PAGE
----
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INTERNATIONAL CORRESPONDENTS

Critique of Worldwide Media Coverage

Aired January 14, 2006 - 21:00:00   ET

THIS IS A RUSH TRANSCRIPT. THIS COPY MAY NOT BE IN ITS FINAL FORM AND MAY BE UPDATED.


FIONNUALA SWEENEY, CNN ANCHOR: Hello. I'm Fionnuala Sweeney. You're watching INTERNATIONAL CORRESPONDENTS.
This week, we're in Jerusalem, and over the next half-hour we'll be discussing the newly launched Al Aqsa TV, otherwise known as Hamas TV.

(BEGIN VIDEO CLIP)

(on camera): And a journalist professor's dilemma.

UNIDENTIFIED FEMALE: I cannot really tell them what to do, what they should do or shouldn't do, when they face choices or are under pressure. I want them to sacrifice or to be a martyr.

SWEENEY: We take a look at the risks and challenges of reporting in China.

(END VIDEO CLIP)

But first to a hospital ward the world has been watching. Ariel Sharon was rushed to the Hadassah Hospital in Jerusalem after suffering a massive stroke on January 4. And the world's media rushed after him, many of them waiting for the next of what have been dozens of hospital briefings.

Here's what some of those journalists outside the hospital had to say about their week.

(BEGIN VIDEO CLIP)

UNIDENTIFIED MALE: Living under a tent in the rain for four days is not my idea of a good time, really.

UNIDENTIFIED MALE: I think most of us are kind of exhausted.

UNIDENTIFIED MALE: It's quite an experience, kind of like the disengagement.

(END VIDEO CLIP)

SWEENEY: So why did Ariel Sharon's health generate the amount of coverage it did. Joining me now from Jerusalem's Hadassah Hospital is CNN correspondent Guy Raz. And with me from Tel Aviv is "Ha'aretz" columnist Ari Shavit.

First of all, Ari Shavit, in Tel Aviv, did Ariel Sharon warrant the coverage that he received over the past 10 days or so?

ARIAL SHAVIT, "HA'ARETZ": I think the coverage is really quite amazing, and it really proves the great success Ariel Sharon had over the last five years in changing his image completely from pariah to really constructive player in the Middle East scene. And because of this new image of his, we see this enormous interest, rather sympathetic one, definitely in Israel but throughout the world.

SWEENEY: Guy Raz, let me ask you. This transformation that Ari Shavit refers to, is that solely responsible for the amount of coverage generated over the last week?

GUY RAZ, CNN CORRESPONDENT: I think it has something to do with it, Fionnuala, but I think the main dynamic at play here is essentially the United States policy in this region.

If Jacques Chirac, from France, or Angela Merkel, in Germany, were infirmed, I'm not sure the international media would be covering the story 24 hours a day. But broadly speaking, Ariel Sharon essentially fits into the wider Bush administration policy in this region, and that is the democratization of the Arab world, and ultimately the administration essentially believes that unlocking the democratic potential in that part of the world. In order to do that, they must resolve this conflict (AUDIO GAP) covering here isn't even an individual but really what he represents, a sort of diplomatic process in this region.

SHAVIT: I would like to refer to what Guy said. In a sense, I think what's interesting is that Ariel Sharon is no great democrat. He never accepted really in his heart the democratic agenda of President Bush and the American administration. But what has happened here is that this man has become from the main -- one of the main sources of instability in the Middle East to one of the pillars of stability in this region, and the reason the Americans, but not only the Americans, even the Europeans and many of the Arab leaders, look up to him and regret the possible disappearance of his figure from the regional map is that he became stabilizer. And the fact that Ariel Sharon is now a pillar of stability, first of all, proves what a long way he came. But also proves what danger lies in the fact that he might disappear. Because indeed his disappearance might bring renewed instability to this region.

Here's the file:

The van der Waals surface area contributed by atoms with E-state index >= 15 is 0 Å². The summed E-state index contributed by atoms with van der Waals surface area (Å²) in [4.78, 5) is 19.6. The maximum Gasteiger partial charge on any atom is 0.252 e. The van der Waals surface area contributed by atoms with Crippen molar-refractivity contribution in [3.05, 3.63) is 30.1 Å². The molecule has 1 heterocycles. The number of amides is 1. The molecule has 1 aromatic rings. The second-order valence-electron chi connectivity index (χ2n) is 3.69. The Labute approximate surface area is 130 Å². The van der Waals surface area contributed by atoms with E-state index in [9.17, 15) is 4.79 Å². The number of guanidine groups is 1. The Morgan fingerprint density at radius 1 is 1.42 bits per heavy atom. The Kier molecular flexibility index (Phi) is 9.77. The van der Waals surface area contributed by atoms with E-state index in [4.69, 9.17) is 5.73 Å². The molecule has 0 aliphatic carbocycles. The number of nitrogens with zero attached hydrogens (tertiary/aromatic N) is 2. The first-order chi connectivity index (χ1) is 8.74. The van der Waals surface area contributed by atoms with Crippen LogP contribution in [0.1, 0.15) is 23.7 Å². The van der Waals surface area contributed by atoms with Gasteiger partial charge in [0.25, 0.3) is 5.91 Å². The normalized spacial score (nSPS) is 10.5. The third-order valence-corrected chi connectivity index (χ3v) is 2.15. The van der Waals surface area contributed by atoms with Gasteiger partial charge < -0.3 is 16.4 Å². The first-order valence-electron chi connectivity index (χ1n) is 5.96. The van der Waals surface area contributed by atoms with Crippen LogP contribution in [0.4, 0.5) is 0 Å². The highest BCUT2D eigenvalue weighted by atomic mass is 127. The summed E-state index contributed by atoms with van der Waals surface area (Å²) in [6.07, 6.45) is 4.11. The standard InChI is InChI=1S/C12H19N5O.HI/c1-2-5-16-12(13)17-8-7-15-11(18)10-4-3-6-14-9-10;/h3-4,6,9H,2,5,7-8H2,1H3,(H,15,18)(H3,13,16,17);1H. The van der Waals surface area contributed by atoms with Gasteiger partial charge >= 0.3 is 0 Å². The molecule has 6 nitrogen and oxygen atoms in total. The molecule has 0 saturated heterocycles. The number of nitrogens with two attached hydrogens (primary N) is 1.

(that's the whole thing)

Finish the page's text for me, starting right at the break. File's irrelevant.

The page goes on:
SWEENEY: Let me ask you about Ariel Sharon's relationship with the Israeli media. It has been rather volatile over the years. But in order to come prime minister, one has to turn around the public's perception of him, and usually a lot of politicians will use the media as a tool.

How did Ariel Sharon turn -- it's not just the public, Israeli public, around for him, what about the media?

SHAVIT: What Sharon did is really a political miracle in many ways.

If we go back to the '80s and even the '90s, not only throughout the Arab world or Europe but in Israel itself, Ariel Sharon was pretty much a pariah. Definitely the media, leaning left, treated him as a (AUDIO GAP) as a warmonger. What Ariel Sharon did in the late '90s is to use the fact that the media was very hostile to Prime Minister Netanyahu at the time. And actually through having a common enemy, Mr. Netanyahu, he created a kind of silent alliance with the media, gradually bringing the leading journalists in Israel to support him, not to support his policies but to have an intimate relationship.

Mr. Sharon is a charmer, and late in his life he discovered the virtues of using this charm in order to disarm political enemies, and he began that with the media. He actually neutralized the media as a force that prevented his comeback. And once he became legitimate in the eyes of the Israeli media, the road to power was open.

SWEENEY: Let me ask you, Guy Raz, at the Hadassah Hospital, the description of Ariel Sharon as a charmer is something that might not sit well with certain aspects of the international media. Let me ask you, how much do you believe, being based here in Jerusalem, the international media's coverage of Ariel Sharon's illness has been driven by the Israeli local media coverage?

RAZ: Very much, Fionnuala, because I think that essentially the media here ultimately will in some ways reflect what the domestic media is describing.

For so long Ariel Sharon wasn't even necessarily an international pariah, but he was a domestic pariah. He was written off by the Israeli media. And I definitely think after the Gaza pullout, the disengagement there, where you had about 2,000 journalists based in Gaza watching what was happening there and watching to a considerable extent some of the opposition that Mr. Sharon faced, I think in a sense it really changed the way they looked at him.